The purpose of this study was to assess physician assistant (PA) students' attitudes and experiences toward academic dishonesty during training and to determine whether PA students self-report cheating during PA school.
An anonymous, quantitative, exploratory, descriptive survey was sent to clinical-year PA students enrolled in PA programs accredited by the Accreditation Review Commission on Education for the Physician Assistant (ARC-PA).
A sample of 493 self-selected PA students in their clinical year of training responded to the survey. Only 3% of clinical-year PA students self-reported cheating during PA school. Males self-reported significantly higher rates of cheating in PA school than females. The most common cheating behavior that clinical-year PA students reported either observing or hearing about in PA school was receiving information about an exam prior to its administration (70.9%). The attitudinal statement that respondents most strongly agreed with was that “cheaters in PA school just end up hurting themselves in the long run.” The strongest predictor for cheating in PA school was a history of cheating as an undergraduate.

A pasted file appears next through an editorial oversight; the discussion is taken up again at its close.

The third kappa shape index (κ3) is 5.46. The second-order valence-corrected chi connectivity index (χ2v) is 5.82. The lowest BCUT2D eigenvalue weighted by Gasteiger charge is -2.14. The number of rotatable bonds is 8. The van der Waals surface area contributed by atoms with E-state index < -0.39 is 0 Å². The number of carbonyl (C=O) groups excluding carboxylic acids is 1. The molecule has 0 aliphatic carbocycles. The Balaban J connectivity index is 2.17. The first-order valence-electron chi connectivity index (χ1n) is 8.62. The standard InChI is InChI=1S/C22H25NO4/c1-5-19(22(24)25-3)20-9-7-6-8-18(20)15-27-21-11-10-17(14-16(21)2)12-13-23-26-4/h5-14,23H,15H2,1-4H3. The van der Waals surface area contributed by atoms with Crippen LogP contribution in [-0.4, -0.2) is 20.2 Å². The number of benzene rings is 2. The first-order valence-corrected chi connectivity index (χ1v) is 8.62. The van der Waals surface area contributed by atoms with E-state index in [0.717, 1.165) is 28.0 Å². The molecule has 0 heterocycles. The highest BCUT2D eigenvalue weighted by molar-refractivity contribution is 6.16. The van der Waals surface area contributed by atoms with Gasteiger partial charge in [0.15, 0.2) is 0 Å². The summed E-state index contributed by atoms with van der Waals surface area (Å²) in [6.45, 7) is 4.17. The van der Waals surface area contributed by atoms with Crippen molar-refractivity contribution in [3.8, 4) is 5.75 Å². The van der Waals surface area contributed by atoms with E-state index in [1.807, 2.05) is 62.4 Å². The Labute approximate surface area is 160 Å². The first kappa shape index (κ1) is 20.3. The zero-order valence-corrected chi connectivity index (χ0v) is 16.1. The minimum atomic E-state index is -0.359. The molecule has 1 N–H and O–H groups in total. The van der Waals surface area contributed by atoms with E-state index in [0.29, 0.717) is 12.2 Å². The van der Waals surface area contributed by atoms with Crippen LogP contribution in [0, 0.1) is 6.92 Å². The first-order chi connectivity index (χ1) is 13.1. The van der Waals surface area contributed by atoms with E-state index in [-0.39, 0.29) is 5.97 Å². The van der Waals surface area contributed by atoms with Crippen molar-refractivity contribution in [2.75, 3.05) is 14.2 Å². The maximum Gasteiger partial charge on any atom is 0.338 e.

This study confirmed previous research indicating that academic dishonesty exists in PA education. It also determined that clinical-year PA student attitudes toward and experiences with academic dishonesty vary.
Marianne E. Vail, DHSc, PA-C, is director of clinical curriculum, Department of Physician Assistant Studies, The George Washington University, Washington, DC.
Suzanne Coleman, DHSc, RN, College of Graduate Health Studies, A.T. Still University, Mesa, Arizona.
Mark B. Johannsson, DHSc, MPH, College of Graduate Health Studies, A.T. Still University, Mesa, Arizona.
Karen A. Wright, PhD, PA-C, Department of Physician Assistant Studies, The George Washington University, Washington, DC.
Correspondence should be addressed to: Marianne E. Vail, DHSc, PA-C, Department of Physician Assistant Studies, The George Washington University, 2100 Pennsylvania Avenue, NW, Suite 378, Washington, DC 20037. Telephone: (202) 994-6785; Email: firstname.lastname@example.org
The authors declare no conflict of interest.